The agreement reached puts a timeline on constitutional negotiations and grants Kiev control of border only once these have been concluded
This article originally appeared at Indian Punchline
The 16-hour marathon talks through last night and this morning in Minsk regarding conflict resolution in Ukraine by the leaders of the countries involved in the so-called ‘Normandy format’ – Germany, France, Russia and Ukraine – ended in an agreement.
The 13 main points of the new agreement have carried forward the twelve-point Minsk accord of last September. But there is ‘additionality’ too insofar as timeline has been given for compliance by the warring sides and other protagonists.
The terms of the latest agreement confirms that Russia negotiated from a strong position — contrary to what the blistering western propaganda all along wanted us to believe.
The ‘additionality’ in regard of the future of the eastern regions to be decided by the end of the year doubtless is a major gain for Russia, as the induction of Ukraine into the North Atlantic Treaty Organization [NATO] is virtually ruled out if the constitutional reform goes through. This has been the core Russian demand.
However, this is also going to be the biggest sticking point, since the diehard nationalist lobby in Kiev, which is strongly represented in the current set-up, will deeply resent making any concessions as regards devolution of powers to the eastern regions.
President Petro Poroshenko will find himself between the rock and a hard place on this issue, as he is already under fire from the nationalist camp ruling the roost in Kiev. Again, if Washington wants to derail the entire peace process, it won’t have to look far.
Unsurprisingly, therefore, Russia has made the sealing of Ukraine’s border with Russia conditional on the constitutional reform coming through. Which is to say, when the chips are down, Moscow has ensured that it’s ‘everything, or, nothing.’
Secondly, the ceasefire will come into force only on Sunday and between now and then, it isentirely conceivable that the warring parties will make attempts to gain tactical gains on the ground.
Debaltseve, in particular, poses a problem, because Kiev does not even acknowledge that several thousands of its troops there have been surrounded by the separatist forces.
In fact, Russian President Vladmir Putin’s remarks, here, indirectly touched on the Debaltseve issue. Conceivably, the separatists may eventually allow – under Russian pressure – to evacuate the besieged Ukrainian troops to safety.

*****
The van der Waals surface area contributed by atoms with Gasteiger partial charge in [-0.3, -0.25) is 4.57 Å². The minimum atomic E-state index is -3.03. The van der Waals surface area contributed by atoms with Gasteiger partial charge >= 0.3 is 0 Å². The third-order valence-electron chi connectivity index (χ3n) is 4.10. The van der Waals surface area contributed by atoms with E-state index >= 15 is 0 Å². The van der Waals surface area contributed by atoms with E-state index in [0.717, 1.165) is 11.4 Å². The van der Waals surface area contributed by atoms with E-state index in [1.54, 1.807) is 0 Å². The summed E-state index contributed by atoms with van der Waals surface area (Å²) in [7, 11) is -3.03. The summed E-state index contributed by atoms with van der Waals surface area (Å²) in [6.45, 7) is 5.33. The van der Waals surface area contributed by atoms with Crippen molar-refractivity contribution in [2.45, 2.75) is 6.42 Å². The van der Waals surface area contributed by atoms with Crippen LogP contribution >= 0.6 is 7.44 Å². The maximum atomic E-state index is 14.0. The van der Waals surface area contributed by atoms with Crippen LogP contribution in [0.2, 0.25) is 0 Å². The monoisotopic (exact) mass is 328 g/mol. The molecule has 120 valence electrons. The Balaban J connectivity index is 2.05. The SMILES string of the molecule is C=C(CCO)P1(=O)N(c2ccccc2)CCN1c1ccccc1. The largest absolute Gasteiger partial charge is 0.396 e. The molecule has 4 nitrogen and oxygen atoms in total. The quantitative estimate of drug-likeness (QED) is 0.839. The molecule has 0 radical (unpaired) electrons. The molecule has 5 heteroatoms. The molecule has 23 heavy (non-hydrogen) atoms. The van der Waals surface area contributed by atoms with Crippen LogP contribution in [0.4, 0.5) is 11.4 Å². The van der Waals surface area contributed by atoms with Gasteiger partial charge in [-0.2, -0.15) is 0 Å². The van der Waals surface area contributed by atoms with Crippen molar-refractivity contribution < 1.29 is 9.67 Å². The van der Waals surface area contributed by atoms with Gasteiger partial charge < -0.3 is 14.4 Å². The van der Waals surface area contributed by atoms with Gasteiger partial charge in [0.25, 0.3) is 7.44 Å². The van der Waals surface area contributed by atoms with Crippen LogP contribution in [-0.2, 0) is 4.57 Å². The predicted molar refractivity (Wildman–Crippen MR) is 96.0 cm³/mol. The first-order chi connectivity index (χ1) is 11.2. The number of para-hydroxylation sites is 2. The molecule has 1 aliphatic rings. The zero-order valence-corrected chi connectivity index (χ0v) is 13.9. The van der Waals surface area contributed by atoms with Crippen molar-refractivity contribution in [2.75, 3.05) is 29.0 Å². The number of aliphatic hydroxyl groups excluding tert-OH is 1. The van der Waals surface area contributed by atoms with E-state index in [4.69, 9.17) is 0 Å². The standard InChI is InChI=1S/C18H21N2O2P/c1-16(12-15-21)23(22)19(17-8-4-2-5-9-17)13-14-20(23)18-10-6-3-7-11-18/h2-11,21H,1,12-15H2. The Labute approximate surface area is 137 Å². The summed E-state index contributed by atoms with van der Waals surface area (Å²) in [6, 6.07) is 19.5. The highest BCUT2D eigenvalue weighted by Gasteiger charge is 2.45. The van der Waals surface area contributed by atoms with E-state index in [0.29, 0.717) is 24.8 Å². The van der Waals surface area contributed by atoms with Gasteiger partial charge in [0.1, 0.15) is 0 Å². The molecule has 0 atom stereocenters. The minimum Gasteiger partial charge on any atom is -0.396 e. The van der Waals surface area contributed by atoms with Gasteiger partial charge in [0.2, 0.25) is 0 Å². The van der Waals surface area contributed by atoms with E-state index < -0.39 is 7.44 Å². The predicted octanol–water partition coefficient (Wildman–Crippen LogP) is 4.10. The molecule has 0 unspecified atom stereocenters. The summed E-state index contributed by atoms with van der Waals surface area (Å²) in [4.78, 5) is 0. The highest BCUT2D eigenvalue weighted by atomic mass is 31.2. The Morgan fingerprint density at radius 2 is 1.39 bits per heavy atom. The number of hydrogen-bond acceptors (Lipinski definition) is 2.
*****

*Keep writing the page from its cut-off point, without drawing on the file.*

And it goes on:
But on the whole, while there is no dearth of doomsday predictions about the latest agreement withering away (as had happened to last September’s accord), the probability is that this German-French-Russian deal will hold and the fighting will stop — at least in immediate terms.
The separatists have the upper hand and they will want to consolidate their gains, while the forces deputed from Kiev have been battered out of shape and will also want to recoup.
As I said above, the catch lies in Kiev’s willingness to concede autonomy to the eastern regions. The kinetics of the Ukraine conflict will ultimately depend on the issue of constitutional reform.
Without doubt, Putin comes out on top, as Moscow’s consistent stance that it has no territorial ambitions over Ukraine has been vindicated. What emerges, on the other hand, is that Russia wants to preserve Ukraine’s territorial integrity and is willing to contribute to that end – provided, of course, Russia’s legitimate interest in a Ukraine that gets along well equally with both the West and Russia is ensured.
The German and French leaders seem to get the point. But what about their trans-Atlantic partner in Washington? President Barack Obama is finding himself almost in the same boat as Poroshenko.
Today’s accord will be torn to pieces by Obama’s neocon critics who will accuse him of having ‘appeased’ Russia. They want the US to go to war, if need be, to stop Russia’s ‘aggression’.
Some harsh writings have already begun appearing in the north american media. The Ukrainian emigre community is very influential in Canadian politics, too.